Spence Involved in Three Projects

The new year is picking up where the old one left off for golf course architect Kris Spence. He's broken ground on two high-profile Donald Ross restorations in Charlotte - Myers Park Country Club and Carolina Golf Club - and is entering the final stages of a complete redesign of Lake Toxaway Country Club in the mountains of North Carolina.

All this follows a busy 2007 in which Spence earned high marks for a pair of restorations to the Ross-designed Sedgefield Country Club (Greensboro) and Forsyth Country Club (Winston-Salem), plus a major remodel of Mount Airy's Cross Creek Golf Club. Spence's work at Sedgefield facilitated the return of Greensboro's PGA Tour event this August to the historic layout.

"Our team had the good fortune to work on three quality projects last year and fortune has smiled upon us again in 2008," Spence said. "This year's projects will allow us to stay in the forefront of the Ross restoration movement, while simultaneously showcasing our own design ability with the remake of Lake Toxaway Country Club."

Carolina Golf Club was designed by Ross in 1929 and began as a public course before going private in 1958. The course has been altered several times over the years, presenting Spence with a unique opportunity. "There are very few people alive who experienced the original design. It didn't last long enough," Spence said. "But upon discovering drawings and doing field research, it was like many Ross designs - all about strategy and angles of play and the distinct look of his bunkers and raised greens. The golf is going to be spectacular when we're done. It's going to shock people."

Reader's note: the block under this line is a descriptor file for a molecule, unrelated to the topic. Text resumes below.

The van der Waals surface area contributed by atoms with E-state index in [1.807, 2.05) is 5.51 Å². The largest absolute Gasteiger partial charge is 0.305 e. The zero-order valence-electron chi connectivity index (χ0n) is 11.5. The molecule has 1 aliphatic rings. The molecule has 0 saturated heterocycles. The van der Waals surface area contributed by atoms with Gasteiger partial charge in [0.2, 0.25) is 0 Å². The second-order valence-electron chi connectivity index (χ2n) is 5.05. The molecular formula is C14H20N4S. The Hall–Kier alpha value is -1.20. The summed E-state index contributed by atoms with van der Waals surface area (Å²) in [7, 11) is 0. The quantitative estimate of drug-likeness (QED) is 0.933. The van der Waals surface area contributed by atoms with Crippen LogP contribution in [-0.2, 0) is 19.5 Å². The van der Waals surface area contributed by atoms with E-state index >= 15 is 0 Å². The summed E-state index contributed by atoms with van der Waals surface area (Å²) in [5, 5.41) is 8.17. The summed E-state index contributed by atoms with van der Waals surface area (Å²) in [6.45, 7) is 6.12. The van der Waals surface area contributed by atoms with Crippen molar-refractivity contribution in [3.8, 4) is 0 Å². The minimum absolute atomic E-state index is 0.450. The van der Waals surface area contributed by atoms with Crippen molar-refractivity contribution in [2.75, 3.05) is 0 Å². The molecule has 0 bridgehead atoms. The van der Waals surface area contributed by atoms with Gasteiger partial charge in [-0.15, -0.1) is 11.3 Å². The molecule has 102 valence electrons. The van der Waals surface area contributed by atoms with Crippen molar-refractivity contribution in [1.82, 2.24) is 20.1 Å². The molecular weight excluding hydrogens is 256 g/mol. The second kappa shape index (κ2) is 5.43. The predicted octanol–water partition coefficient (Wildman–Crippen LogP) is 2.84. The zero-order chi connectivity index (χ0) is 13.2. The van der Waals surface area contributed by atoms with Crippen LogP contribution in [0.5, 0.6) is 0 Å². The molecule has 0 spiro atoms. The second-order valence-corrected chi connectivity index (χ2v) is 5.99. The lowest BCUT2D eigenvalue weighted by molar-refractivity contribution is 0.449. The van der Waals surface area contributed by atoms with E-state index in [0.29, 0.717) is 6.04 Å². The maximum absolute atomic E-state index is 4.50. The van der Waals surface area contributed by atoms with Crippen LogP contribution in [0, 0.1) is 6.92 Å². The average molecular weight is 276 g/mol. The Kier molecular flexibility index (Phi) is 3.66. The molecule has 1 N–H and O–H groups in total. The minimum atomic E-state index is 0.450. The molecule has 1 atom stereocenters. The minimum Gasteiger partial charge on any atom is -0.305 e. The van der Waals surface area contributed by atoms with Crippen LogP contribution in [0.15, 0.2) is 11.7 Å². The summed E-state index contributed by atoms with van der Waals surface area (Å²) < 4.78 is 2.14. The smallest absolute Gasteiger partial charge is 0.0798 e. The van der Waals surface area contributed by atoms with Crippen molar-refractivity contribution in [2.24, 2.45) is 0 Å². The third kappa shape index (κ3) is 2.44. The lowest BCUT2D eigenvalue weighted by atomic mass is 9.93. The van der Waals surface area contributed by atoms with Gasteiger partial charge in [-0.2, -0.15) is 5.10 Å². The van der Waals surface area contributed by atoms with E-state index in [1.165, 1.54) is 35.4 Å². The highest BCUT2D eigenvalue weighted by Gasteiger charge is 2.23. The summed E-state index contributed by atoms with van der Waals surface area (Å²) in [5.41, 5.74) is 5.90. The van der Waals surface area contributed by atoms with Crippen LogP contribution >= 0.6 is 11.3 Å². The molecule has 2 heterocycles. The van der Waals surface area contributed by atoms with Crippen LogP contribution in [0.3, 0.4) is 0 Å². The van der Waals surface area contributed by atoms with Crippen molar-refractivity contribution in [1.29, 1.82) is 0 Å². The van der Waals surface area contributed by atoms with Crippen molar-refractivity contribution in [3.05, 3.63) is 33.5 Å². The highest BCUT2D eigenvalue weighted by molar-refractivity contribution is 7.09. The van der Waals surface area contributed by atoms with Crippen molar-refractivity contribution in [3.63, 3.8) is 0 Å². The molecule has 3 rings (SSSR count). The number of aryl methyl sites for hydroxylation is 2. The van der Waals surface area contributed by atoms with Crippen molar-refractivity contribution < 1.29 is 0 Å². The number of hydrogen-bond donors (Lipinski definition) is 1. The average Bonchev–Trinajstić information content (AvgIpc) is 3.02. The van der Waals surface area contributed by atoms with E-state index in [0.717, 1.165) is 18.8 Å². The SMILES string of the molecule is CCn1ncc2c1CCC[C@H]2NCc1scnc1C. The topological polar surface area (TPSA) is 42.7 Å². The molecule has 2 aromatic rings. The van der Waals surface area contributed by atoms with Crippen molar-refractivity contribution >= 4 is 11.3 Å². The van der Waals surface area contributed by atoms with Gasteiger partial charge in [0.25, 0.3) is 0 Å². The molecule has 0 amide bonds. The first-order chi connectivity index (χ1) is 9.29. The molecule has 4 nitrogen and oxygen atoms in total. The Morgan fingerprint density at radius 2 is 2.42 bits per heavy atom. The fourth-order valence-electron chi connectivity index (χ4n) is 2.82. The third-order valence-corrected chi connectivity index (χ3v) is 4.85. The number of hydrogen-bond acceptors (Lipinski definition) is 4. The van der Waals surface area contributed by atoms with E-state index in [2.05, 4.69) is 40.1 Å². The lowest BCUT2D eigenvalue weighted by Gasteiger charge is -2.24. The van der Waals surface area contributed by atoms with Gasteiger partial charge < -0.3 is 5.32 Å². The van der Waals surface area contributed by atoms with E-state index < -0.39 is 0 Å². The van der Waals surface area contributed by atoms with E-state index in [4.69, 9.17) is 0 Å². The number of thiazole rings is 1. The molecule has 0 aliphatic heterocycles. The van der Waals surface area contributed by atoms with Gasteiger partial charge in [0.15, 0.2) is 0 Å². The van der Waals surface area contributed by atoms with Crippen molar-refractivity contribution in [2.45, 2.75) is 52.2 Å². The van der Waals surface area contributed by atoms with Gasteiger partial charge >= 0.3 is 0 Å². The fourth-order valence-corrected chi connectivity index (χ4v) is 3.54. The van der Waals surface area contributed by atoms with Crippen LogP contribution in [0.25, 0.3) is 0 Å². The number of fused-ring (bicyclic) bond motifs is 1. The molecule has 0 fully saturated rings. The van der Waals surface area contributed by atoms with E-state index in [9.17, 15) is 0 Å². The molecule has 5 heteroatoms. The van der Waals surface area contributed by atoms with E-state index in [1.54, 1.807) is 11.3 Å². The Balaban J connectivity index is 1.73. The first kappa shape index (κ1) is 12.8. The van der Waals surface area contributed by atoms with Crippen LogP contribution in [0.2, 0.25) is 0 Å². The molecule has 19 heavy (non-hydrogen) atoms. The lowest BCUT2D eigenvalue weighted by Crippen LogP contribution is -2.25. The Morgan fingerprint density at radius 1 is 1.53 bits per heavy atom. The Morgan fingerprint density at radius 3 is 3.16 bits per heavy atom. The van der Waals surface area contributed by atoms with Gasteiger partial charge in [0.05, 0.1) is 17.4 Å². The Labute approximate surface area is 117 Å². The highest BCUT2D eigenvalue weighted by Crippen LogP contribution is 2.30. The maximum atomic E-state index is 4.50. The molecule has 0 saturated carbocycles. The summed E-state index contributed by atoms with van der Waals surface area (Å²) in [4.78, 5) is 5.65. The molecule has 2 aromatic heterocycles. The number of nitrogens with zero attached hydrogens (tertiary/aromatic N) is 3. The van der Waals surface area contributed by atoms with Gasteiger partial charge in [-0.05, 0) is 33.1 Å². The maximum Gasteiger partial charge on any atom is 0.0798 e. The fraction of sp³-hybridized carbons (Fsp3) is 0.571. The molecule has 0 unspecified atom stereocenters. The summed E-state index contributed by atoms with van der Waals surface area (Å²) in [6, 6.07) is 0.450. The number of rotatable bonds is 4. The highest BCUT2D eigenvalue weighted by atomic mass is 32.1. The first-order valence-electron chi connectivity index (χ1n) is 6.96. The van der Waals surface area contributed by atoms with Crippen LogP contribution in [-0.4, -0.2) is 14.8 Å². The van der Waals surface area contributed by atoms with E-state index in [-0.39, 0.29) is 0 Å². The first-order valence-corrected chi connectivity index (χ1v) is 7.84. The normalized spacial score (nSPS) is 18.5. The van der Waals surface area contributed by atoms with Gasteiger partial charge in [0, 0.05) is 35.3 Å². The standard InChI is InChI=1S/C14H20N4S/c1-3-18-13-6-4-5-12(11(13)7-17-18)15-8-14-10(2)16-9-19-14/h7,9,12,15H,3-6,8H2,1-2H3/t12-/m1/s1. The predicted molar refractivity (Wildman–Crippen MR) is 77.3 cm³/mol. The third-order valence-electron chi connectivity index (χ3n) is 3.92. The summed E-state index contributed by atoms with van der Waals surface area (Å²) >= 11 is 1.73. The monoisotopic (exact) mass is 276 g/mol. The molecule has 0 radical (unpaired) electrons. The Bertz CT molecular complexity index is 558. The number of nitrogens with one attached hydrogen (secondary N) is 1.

Spence said the Carolina project will both restore the course and update it for modern play. Work will include new green complexes, bunkering, irrigation system and tee boxes. When finished, the par-71 course will measure just over 7,100 yards.

"With the additional 30 acres that have been purchased, we've eliminated the cramped feeling. It's really opened up and there are probably some of the best golf holes in the state of North Carolina," Spence said. "The third hole, without a doubt, is one of the most architecturally significant golf holes in the Southeast. In fact, it's one of the most impressive holes I've ever seen Donald Ross design."

Myers Park Country Club was not originally designed by Ross. In 1945, the legendary Scotsman was commissioned to thoroughly redesign and remodel the course. Unike many Ross courses, the routing and field drawings of each hole still exist and will be used extensively by Spence. "This project is going to completely reclaim and reinstate the Ross character and routing of the golf course," said Spence. "Some revisions to the course over the years will be left in place, but for the most part we will reclaim the Ross design that once existed."

The scope of the work at Myers Park involves significant work to the green complexes and bunkering, plus new tee boxes and a new irrigation system. Spence is also creating an irrigation lake that will eliminate the need for city water to maintain the course. "I'm very excited about Myers Park," Spence explained. "We will be reclaiming that distinct, sharp appearance of a classic design. And, we're going to instill a lot more strategy off the tee by bringing fairway bunkers into the hitting zones.

"It's a beautiful, beautiful piece of property with dramatic elevation changes. We've identified some interesting areas that haven't been utilized in years that will be brought back into play."

Construction at both Myers Park and Carolina will finish in early May. Fairway grasses will be sprigged from mid May to early June, with expected re-opening dates in September.

"The city of Charlotte is going to be blessed with some of the best Donald Ross courses in the state when we're finished with both these projects," said Spence.